Conor McGregor made himself the story by jumping into the cage and shoving a referee at Bellator 187, but will he suffer any consequences whatsoever? And if it means delaying his return to the UFC, would we really want him to?
Retired UFC and WEC fighter Danny Downes joins MMAjunkie columnist Ben Fowlkes to discuss in this week’s Trading Shots.
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Downes: A couple weeks ago you talked about how you’re a Bellator believer, Ben. I guess that means you were glued to your set this past Friday for Bellator 187 from 3Arena in Dublin, where A.J. McKee improved his undefeated record to 10-0 and “Baby Slice” Kevin Ferguson Jr. picked up his second Bellator win via first-round submission.
But you know that’s not what we’re here to talk about. It’s all about Conor McGregor.
After his teammate Charlie Ward finished John Redmond with a first-round TKO, McGregor decided to inject a little bit of pandemonium to the proceedings. He jumped into the cage (despite not being a licensed cornerman), tackled his friend with some type of jumping guard pull, and then got into an altercation with referee Marc Goddard.
After he was escorted from the cage, he tried to climb back in. When he was rebuffed, he decided to slap a Bellator employee in the face.
We all know nothing will happen to McGregor, right? Maybe some tsk-tsking and a nominal fine, but nothing of substance. Should there be a stricter punishment, though? He brought that McGregor flair for the dramatic and probably increased the ratings. Even Bellator was promoting his actions on Twitter so people could catch the tape delay. So what’s the real story here?
Fowlkes: The real story is McGregor being completely out of control, acting like he can do anything he wants, maybe in part because that’s the message the MMA world has sent him. Before it’s all said and done, it will also end up being a referendum on what we truly value in this sport, which is where it’s going to get tricky.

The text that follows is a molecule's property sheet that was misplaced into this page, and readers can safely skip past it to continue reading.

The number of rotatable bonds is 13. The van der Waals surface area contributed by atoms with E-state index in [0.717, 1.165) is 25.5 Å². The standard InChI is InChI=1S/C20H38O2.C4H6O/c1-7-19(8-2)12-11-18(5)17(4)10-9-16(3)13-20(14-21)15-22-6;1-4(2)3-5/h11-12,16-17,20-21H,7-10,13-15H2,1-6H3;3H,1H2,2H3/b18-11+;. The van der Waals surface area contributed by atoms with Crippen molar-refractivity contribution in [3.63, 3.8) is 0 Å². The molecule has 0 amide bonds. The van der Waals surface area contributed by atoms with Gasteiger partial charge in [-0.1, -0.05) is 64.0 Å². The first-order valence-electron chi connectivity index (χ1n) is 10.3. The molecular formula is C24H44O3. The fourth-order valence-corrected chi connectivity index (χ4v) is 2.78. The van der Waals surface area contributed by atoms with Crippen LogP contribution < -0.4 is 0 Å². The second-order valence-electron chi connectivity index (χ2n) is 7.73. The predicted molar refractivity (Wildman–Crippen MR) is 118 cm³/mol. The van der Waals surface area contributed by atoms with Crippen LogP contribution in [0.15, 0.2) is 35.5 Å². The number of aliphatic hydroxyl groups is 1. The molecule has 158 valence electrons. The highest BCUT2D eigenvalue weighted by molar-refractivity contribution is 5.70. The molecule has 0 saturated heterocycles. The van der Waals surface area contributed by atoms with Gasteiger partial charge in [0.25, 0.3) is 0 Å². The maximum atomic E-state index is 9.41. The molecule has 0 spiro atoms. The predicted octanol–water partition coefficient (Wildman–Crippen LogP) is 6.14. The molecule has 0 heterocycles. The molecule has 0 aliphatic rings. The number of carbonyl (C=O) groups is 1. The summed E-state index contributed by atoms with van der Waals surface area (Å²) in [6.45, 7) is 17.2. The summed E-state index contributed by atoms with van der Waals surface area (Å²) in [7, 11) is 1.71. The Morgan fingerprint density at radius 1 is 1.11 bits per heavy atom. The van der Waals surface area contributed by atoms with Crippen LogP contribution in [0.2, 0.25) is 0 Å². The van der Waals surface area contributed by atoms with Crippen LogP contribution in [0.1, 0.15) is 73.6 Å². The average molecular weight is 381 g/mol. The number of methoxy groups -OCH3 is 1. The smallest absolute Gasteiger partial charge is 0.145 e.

First, let’s be very clear about what happened here. What McGregor did wasn’t just some minor breach of etiquette – it was dangerous. The fight was not even officially over yet, and Redmond was down on the mat, clearly still hurt from the blows he absorbed.
McGregor started out celebrating with his teammate, but when Goddard rightly tried to get him out of there, McGregor actually followed him across the cage to shove him as he was trying to check on the downed fighter. The ensuing fracas knocked Redmond down again as he was trying to get up, all so McGregor could continue haranguing a referee who was doing his job (via Twitter):
It was selfish. It was stupid. It was unsafe.
What we saw on display here was McGregor’s overwhelming sense of entitlement. He had about as much business in that cage as a random fan does in running onto the field during a football game, yet when an official tried to get him out of there, he flipped out. That not only created a dangerous environment, it also wound up stealing the spotlight from his teammate.